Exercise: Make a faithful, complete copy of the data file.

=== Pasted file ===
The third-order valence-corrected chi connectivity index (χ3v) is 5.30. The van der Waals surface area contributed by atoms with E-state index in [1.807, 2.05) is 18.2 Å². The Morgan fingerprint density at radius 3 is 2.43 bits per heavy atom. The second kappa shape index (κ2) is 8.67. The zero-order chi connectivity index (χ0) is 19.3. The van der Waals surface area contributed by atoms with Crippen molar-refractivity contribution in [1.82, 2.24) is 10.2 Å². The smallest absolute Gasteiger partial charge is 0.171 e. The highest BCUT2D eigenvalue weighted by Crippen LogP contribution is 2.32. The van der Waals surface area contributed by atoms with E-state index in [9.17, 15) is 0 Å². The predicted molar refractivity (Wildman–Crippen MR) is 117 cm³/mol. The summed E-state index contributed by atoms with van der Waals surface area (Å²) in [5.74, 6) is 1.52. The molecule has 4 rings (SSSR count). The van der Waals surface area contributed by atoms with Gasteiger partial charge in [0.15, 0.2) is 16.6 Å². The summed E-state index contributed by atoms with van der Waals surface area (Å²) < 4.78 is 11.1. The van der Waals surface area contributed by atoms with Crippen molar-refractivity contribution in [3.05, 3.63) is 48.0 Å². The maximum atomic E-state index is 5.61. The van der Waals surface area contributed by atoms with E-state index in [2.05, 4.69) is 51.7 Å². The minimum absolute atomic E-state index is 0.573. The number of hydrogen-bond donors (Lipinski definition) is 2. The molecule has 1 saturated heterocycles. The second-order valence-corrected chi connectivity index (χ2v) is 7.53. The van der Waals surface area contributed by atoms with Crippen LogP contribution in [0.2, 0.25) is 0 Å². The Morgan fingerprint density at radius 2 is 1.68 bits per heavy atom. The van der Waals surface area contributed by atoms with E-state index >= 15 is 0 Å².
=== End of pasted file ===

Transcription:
The third-order valence-corrected chi connectivity index (χ3v) is 5.30. The van der Waals surface area contributed by atoms with E-state index in [1.807, 2.05) is 18.2 Å². The Morgan fingerprint density at radius 3 is 2.43 bits per heavy atom. The second kappa shape index (κ2) is 8.67. The zero-order chi connectivity index (χ0) is 19.3. The van der Waals surface area contributed by atoms with Crippen molar-refractivity contribution in [1.82, 2.24) is 10.2 Å². The smallest absolute Gasteiger partial charge is 0.171 e. The highest BCUT2D eigenvalue weighted by Crippen LogP contribution is 2.32. The van der Waals surface area contributed by atoms with E-state index in [9.17, 15) is 0 Å². The predicted molar refractivity (Wildman–Crippen MR) is 117 cm³/mol. The summed E-state index contributed by atoms with van der Waals surface area (Å²) in [5.74, 6) is 1.52. The molecule has 4 rings (SSSR count). The van der Waals surface area contributed by atoms with Gasteiger partial charge in [0.15, 0.2) is 16.6 Å². The summed E-state index contributed by atoms with van der Waals surface area (Å²) < 4.78 is 11.1. The van der Waals surface area contributed by atoms with Crippen molar-refractivity contribution in [3.05, 3.63) is 48.0 Å². The maximum atomic E-state index is 5.61. The van der Waals surface area contributed by atoms with E-state index in [2.05, 4.69) is 51.7 Å². The minimum absolute atomic E-state index is 0.573. The number of hydrogen-bond donors (Lipinski definition) is 2. The molecule has 1 saturated heterocycles. The second-order valence-corrected chi connectivity index (χ2v) is 7.53. The van der Waals surface area contributed by atoms with Crippen LogP contribution in [0.2, 0.25) is 0 Å². The Morgan fingerprint density at radius 2 is 1.68 bits per heavy atom. The van der Waals surface area contributed by atoms with E-state index >= 15 is 0 Å².